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[casi] News titles, 27/8-3/9/03

News titles, 27/8-3/9/03

CORRECTION: My last news mailing included the following paragraph:

'In which case the murdered Ayatollah Muhammad Baqir al-Hakim would have
been targeted not so much because he was Shi'i, but because he was on the
'Iraq Governing Council'. And all the other members must be presumed to be
targets too, one after the other.'

Felicity Arbuthnot has written to point out that it was not the Ayatollah
himself who was on the 'Governing Council' but his brother Abdul Aziz
Al-Hakim, though of course with the Ayatollah very much looming over his
shoulder. Since Felicity's email address still seems to be inaccessible I'll
take this opportunity to salute her and thank her for all the encouragement
and for her own always indispensable and inspiring work.

Insofar as it touches on the most interesting question - the process by
which the Prime Minsiter helped the United States government to work Iraq up
into a major international issue - the Hutton Inquiry has concentrated on
the question: was the September dossier exaggerating the evidence against
the protests of the Intelligence community? The possibility that the dossier
might have been exaggerating the evidence in collaboration with the
Intelligence community does not appear to be under consideration. The
'Intelligence community' is assumed to be a disinterested body uniquely
concerned with a forensic investigation of the truth. This may come as a
surprise to readers of the novels of John Le Carre.

It also seems unlikely that many of these creatures of the shadows would be
likely to come forward to criticise the government. It goes against a
culture of secrecy, discretion, patriotism and anxiety to advance one's
career. Yet, just after this mailing had been wrapped up, this actually
happened, with the testimony of Brian Jones, and his friends, 'A', and
'Blank'. Reading The Independent's account attentively, one might feel the
paper was over-egging a little what they actually said but it was still -
especially for those circles - quite radical. And given that I can't quite
bring myself to think of these people as objective seekers after truth, I
couldn't help wondering why.

It may be that they simply dislike the idea of being associated with such an
utterly discredited document. Given that Mr Blair says he killed all those
people because the intelligence services told him President Hussein had
chemical, biological and nuclear weapons - and given that, it appears,
President Hussein did not have chemical, biological and nuclear weapons -
the first thought that comes to mind is that our intelligence services
cannot be very good. So maybe they are engaged in a delicate process of
distancing themselves from the dossier without losing their reputation for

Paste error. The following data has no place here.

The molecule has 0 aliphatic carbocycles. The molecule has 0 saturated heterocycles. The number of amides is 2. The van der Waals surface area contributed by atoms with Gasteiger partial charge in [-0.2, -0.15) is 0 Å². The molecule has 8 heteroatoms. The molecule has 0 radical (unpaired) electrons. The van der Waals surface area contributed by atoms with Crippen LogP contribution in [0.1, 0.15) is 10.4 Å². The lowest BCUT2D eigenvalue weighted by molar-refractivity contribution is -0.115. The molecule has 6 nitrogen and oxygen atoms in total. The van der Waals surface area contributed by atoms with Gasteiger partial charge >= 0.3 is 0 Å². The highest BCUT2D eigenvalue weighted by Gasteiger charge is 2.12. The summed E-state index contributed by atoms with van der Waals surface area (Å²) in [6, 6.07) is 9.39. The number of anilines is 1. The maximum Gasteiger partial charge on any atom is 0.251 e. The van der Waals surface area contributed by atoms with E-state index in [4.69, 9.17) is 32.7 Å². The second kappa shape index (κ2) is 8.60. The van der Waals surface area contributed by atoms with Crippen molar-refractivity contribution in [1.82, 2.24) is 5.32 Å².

discretion and loyalty to the government (the one they're serving. Whichever
one it might be).

But if one assumes they are politically serious people and that their
loyalty is to the general pro US Imperialist perspective of the British
establishment, then another possibility begins to appear on the horizon. We
may be preparing a shift away from Mr Blair and towards Mr Duncan Smith.

The Prime Minister has certainly performed miracles in the US Imperialist
interest. And he is certainly vastly more competent than Mr Duncan Smith.
But he is, like it or not, shop soiled, and his party does have - and always
will have - a substantial dissident element connected to a certain tradition
which it cannot shake off. Mr Duncan Smith may inveigh impressively against
'spin' but, so far as the decision to work up an artificial crisis over Iraq
is concerned, he was wholly behind Mr Blair. And his 'spin' argument is
pretty feeble. The person who says 'I was fooled' isn't far from saying 'I'm
a fool'. But from an outright Imperialist point of view, a revived Tory
Party might look  more attractive than New Labour with Old Labour clanking
along after it like an old tin can tied to its foot. It will be interesting
to see which way now the Murdoch press turns. Certainly what does not seem
to be on offer is an anti-Imperialist political tendency that might be able
to assume the government of the country.

News, 27/8-3/9/03 (1)



*  Baghdad Deadlier Than Ever - A Coroner's Viewpoint [While mostly dealing
with the horrifying figures of the present time, the article also says,
figures to hand, that 'Even before the war began, Baghdad was one of the
most dangerous places to live in the world.']
*  Maybe 8,000 US Wounded In Bush's Iraq War - Report US Troops - Wounded,
Weary And Disappeared
*  Militants 'kill Kurd police chief' [in Sulaymaniyah. John Ashcroft,
seeking the head of Mullah Krekar in Oslo, is quoted as saying 'we reject
the idea of terror as a means of shaping public policy'. Could have fooled